Does the early introduction of solids promote obesity?

Brian Symon, Georgina E. Crichton, Beverly Muhlhausler

Research output: Contribution to journalReview articlepeer-review

6 Citations (Scopus)

Abstract

Childhood obesity is a major public health challenge across the developed world, and it is vital to understand the modifiable factors that contribute to it. The influence of early-life nutrition on predisposition to later obesity and metabolic disease is now well established. Much research has concentrated on the preventative effects of breastfeeding in relation to childhood obesity risk, but the optimal timing of introducing solid foods has received far less attention. This remains a much-debated and contentious issue, and differing guidelines from international bodies have caused confusion among parents. There is no conclusive evidence from current research that introducing solids before six months of age is associated with an increased risk of obesity in infancy or childhood. Current studies suggest that the most clearly established risk factor for childhood obesity is maternal body mass index. There is a need for continued research in this area.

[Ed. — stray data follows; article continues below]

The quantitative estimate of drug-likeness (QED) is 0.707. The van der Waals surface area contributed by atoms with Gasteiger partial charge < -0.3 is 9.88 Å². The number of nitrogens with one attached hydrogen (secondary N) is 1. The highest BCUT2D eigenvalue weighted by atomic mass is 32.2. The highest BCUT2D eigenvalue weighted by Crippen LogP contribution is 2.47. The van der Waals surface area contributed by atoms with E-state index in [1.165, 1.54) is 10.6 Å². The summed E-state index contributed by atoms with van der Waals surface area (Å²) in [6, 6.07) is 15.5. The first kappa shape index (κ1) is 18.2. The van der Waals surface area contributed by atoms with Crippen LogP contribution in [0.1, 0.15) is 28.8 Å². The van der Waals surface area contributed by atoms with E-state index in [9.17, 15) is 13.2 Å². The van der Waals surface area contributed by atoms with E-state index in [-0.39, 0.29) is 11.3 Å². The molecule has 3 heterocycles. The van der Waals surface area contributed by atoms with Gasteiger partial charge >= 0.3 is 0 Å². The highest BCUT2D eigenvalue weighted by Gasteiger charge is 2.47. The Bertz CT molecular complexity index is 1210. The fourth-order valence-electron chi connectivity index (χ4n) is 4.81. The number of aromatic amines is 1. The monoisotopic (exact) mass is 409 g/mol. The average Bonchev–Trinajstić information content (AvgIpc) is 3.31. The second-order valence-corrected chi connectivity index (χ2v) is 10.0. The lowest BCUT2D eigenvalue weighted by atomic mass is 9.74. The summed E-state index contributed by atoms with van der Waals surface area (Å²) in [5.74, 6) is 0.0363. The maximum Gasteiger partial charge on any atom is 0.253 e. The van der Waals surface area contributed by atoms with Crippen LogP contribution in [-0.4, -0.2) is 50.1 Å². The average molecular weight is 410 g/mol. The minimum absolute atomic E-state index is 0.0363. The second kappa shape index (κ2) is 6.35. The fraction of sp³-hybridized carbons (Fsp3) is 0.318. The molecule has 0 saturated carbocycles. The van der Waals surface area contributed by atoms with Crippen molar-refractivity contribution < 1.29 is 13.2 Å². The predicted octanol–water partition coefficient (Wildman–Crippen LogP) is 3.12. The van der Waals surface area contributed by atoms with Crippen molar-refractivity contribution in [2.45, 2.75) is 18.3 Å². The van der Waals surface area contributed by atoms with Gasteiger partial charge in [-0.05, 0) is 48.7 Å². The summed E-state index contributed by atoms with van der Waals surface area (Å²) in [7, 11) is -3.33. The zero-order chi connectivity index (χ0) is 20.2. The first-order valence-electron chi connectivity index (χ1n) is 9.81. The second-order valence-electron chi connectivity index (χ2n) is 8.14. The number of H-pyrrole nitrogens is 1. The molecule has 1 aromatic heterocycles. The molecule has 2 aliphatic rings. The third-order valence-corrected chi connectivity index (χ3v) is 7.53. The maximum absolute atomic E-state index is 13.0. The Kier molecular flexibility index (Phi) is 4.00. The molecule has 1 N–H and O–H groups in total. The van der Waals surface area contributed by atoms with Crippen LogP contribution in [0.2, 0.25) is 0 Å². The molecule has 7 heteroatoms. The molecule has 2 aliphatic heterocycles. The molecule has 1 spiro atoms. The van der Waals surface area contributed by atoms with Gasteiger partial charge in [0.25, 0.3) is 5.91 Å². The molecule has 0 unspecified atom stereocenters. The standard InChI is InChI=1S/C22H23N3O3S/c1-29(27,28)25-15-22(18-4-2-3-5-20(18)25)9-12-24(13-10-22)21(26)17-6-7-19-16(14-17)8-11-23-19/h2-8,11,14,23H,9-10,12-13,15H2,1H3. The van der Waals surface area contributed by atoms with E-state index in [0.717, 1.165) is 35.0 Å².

Original languageEnglish
Pages (from-to)626-631
Number of pages6
JournalSingapore Medical Journal
Volume58
Issue number11
DOIs
Publication statusPublished or Issued - Nov 2017
Externally publishedYes

Keywords

  • Childhood obesity
  • Infant solids
  • Review

ASJC Scopus subject areas

  • Medicine(all)

Cite this